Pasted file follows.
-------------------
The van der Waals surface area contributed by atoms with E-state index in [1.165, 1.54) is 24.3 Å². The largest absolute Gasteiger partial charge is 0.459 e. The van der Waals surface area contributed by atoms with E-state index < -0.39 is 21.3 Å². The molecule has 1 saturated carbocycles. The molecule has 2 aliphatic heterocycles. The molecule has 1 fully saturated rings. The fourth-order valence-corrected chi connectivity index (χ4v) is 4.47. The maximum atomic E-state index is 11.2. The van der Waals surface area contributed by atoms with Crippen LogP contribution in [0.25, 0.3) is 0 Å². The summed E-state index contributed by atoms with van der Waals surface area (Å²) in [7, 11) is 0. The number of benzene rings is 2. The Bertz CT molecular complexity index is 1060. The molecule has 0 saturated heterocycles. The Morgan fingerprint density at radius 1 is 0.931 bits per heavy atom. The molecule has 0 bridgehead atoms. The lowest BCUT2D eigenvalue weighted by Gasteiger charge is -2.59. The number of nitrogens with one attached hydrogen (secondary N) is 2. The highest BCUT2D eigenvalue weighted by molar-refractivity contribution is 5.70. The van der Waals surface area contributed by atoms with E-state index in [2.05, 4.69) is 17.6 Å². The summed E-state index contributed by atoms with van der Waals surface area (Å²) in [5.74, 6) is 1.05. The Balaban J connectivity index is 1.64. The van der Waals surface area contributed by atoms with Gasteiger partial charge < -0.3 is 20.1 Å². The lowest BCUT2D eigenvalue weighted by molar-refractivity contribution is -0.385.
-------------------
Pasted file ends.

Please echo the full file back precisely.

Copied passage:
The van der Waals surface area contributed by atoms with E-state index in [1.165, 1.54) is 24.3 Å². The largest absolute Gasteiger partial charge is 0.459 e. The van der Waals surface area contributed by atoms with E-state index < -0.39 is 21.3 Å². The molecule has 1 saturated carbocycles. The molecule has 2 aliphatic heterocycles. The molecule has 1 fully saturated rings. The fourth-order valence-corrected chi connectivity index (χ4v) is 4.47. The maximum atomic E-state index is 11.2. The van der Waals surface area contributed by atoms with Crippen LogP contribution in [0.25, 0.3) is 0 Å². The summed E-state index contributed by atoms with van der Waals surface area (Å²) in [7, 11) is 0. The number of benzene rings is 2. The Bertz CT molecular complexity index is 1060. The molecule has 0 saturated heterocycles. The Morgan fingerprint density at radius 1 is 0.931 bits per heavy atom. The molecule has 0 bridgehead atoms. The lowest BCUT2D eigenvalue weighted by Gasteiger charge is -2.59. The number of nitrogens with one attached hydrogen (secondary N) is 2. The highest BCUT2D eigenvalue weighted by molar-refractivity contribution is 5.70. The van der Waals surface area contributed by atoms with E-state index in [2.05, 4.69) is 17.6 Å². The summed E-state index contributed by atoms with van der Waals surface area (Å²) in [5.74, 6) is 1.05. The Balaban J connectivity index is 1.64. The van der Waals surface area contributed by atoms with Gasteiger partial charge < -0.3 is 20.1 Å². The lowest BCUT2D eigenvalue weighted by molar-refractivity contribution is -0.385.